The discovery of C-reactive protein (CRP) almost 80 years ago in the blood of patients with various infectious and inflammatory diseases initiated studies on the mysterious biological phenomenon called “the acute phase response” (APR). The complex metabolic alterations accompanying APR include changes in the plasma concentration of the majority of liver-produced proteins – acute phase proteins (APPs). The search for mediators released from the site of injury and able to stimulate hepatocytes led to the discovery of “Leukocytic Endogenous Mediator” (or ”Endogenous Pyrogen”), initially identified with interleukin-1. Only in 1987 was the main factor able to induce the majority of symptoms of APR discovered and named interleukin-6 (IL-6). The current paradigm assumes that APR is elicited by numerous proinflammatory cytokines, the principal role being played by the IL-6-family. The last decade has brought about significant progress in understanding the initiation of the acute phase response (recognition of pathogens by Toll-like receptors), interaction of cytokines and their receptors (origin and importance of soluble cytokine receptors, construction of hypercytokines by protein fusion), the mechanism of multi-step signal transduction from the plasma membrane to nuclear transcription factors (including the role of MAP kinases), as well as elucidation of the role of receptor cross-talk in cytokine networks in health and disease. Genomic techniques indicate that hundreds of genes participate in the development of APR. The data presented here emphasize the growing importance of APR for clinical medicine and confirm the close relationship between acute phase response and innate immunity.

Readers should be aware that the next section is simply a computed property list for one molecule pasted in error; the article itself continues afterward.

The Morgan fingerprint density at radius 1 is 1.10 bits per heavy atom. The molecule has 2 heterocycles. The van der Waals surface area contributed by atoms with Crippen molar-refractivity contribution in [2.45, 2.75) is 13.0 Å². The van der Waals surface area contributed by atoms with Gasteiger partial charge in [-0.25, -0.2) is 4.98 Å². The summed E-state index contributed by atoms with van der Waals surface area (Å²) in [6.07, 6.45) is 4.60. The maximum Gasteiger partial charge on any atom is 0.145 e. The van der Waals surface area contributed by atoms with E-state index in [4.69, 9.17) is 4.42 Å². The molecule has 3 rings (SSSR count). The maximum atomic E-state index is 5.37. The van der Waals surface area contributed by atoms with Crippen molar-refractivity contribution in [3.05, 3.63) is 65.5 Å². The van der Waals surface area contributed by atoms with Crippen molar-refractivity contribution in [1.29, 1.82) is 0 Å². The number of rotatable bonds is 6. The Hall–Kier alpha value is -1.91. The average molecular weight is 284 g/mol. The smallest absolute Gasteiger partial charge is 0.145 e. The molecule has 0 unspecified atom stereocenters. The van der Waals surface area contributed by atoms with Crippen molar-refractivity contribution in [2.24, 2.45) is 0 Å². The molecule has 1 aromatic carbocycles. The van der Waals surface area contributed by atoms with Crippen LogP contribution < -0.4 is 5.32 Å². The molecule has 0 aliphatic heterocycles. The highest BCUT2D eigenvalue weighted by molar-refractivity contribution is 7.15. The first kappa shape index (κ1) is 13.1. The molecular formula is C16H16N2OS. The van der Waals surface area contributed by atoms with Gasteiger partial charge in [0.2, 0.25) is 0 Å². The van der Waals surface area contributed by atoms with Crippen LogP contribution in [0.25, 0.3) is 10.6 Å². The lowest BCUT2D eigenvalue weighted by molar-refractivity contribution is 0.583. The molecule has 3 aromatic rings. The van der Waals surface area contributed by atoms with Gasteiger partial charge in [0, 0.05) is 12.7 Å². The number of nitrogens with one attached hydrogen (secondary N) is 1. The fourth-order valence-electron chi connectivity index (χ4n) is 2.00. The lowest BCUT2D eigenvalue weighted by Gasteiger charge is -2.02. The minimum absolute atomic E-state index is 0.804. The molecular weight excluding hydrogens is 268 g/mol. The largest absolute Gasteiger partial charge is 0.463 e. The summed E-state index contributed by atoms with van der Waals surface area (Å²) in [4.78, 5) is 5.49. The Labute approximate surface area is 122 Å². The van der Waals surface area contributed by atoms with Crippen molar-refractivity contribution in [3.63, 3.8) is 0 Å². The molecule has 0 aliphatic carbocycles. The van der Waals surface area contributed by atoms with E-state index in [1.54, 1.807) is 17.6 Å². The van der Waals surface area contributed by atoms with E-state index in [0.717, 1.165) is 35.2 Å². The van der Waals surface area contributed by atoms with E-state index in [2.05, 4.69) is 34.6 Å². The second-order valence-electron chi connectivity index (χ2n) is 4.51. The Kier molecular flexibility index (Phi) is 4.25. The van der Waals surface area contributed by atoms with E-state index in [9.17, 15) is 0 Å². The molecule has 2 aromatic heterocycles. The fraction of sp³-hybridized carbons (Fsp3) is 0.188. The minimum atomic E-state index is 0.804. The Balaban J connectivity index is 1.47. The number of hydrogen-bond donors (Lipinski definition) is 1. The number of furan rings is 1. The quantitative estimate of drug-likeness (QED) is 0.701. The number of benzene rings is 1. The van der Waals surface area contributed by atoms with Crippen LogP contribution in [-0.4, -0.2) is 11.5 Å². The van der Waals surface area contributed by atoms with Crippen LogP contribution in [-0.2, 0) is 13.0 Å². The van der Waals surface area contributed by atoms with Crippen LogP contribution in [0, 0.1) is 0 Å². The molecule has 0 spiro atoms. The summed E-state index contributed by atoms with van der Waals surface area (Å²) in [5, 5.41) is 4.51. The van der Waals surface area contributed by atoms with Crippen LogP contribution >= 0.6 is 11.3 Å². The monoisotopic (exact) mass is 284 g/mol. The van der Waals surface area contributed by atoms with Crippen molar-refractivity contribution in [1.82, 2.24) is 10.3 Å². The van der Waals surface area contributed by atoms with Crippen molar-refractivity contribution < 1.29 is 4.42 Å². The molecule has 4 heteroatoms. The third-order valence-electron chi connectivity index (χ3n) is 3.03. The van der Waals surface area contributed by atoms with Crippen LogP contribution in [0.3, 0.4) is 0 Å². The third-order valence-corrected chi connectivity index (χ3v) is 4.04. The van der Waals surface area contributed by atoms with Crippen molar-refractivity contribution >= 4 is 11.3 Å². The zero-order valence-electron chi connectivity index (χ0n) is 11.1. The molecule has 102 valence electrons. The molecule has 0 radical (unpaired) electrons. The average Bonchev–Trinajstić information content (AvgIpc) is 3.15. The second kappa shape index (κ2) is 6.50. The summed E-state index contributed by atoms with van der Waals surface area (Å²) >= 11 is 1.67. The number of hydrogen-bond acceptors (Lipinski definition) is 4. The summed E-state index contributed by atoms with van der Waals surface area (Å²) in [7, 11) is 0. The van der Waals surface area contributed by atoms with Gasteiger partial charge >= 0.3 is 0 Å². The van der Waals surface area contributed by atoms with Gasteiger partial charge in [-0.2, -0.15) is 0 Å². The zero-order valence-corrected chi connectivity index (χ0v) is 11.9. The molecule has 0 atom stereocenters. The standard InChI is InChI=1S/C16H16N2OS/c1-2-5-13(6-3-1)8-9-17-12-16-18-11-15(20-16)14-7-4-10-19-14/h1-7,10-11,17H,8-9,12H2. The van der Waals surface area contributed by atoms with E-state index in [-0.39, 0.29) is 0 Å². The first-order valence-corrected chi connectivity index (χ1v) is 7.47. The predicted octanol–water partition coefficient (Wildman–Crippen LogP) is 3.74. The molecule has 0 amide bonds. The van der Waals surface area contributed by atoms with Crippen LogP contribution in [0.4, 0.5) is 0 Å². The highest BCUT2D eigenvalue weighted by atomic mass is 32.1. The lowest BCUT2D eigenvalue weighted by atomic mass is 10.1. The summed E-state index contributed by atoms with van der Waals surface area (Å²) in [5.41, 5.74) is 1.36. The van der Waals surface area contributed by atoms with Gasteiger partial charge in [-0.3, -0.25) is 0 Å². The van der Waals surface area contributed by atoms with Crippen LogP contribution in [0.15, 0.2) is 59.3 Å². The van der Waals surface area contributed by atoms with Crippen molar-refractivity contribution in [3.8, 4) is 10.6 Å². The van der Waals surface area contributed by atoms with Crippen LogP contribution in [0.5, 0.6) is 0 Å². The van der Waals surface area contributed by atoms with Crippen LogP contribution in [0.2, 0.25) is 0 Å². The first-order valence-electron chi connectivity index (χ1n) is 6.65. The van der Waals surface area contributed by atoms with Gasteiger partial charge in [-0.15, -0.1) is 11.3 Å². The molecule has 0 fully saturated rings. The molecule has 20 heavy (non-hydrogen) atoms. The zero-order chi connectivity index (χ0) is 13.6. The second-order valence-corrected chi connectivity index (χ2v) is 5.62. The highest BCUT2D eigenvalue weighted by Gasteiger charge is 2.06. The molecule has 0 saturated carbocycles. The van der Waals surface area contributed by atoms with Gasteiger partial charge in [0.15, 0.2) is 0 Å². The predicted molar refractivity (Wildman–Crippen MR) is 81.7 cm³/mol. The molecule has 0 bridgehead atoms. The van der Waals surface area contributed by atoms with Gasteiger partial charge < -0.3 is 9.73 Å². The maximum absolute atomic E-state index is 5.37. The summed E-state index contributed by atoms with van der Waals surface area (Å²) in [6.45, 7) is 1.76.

Keywords: Acute phase proteins, pro-inflammatory cytokines, cytokine pleiotropy and redundancy, soluble receptors and engineered hypercytokines, Toll-like receptors and pathogen recognition, cytokine networks and receptor cross-talk
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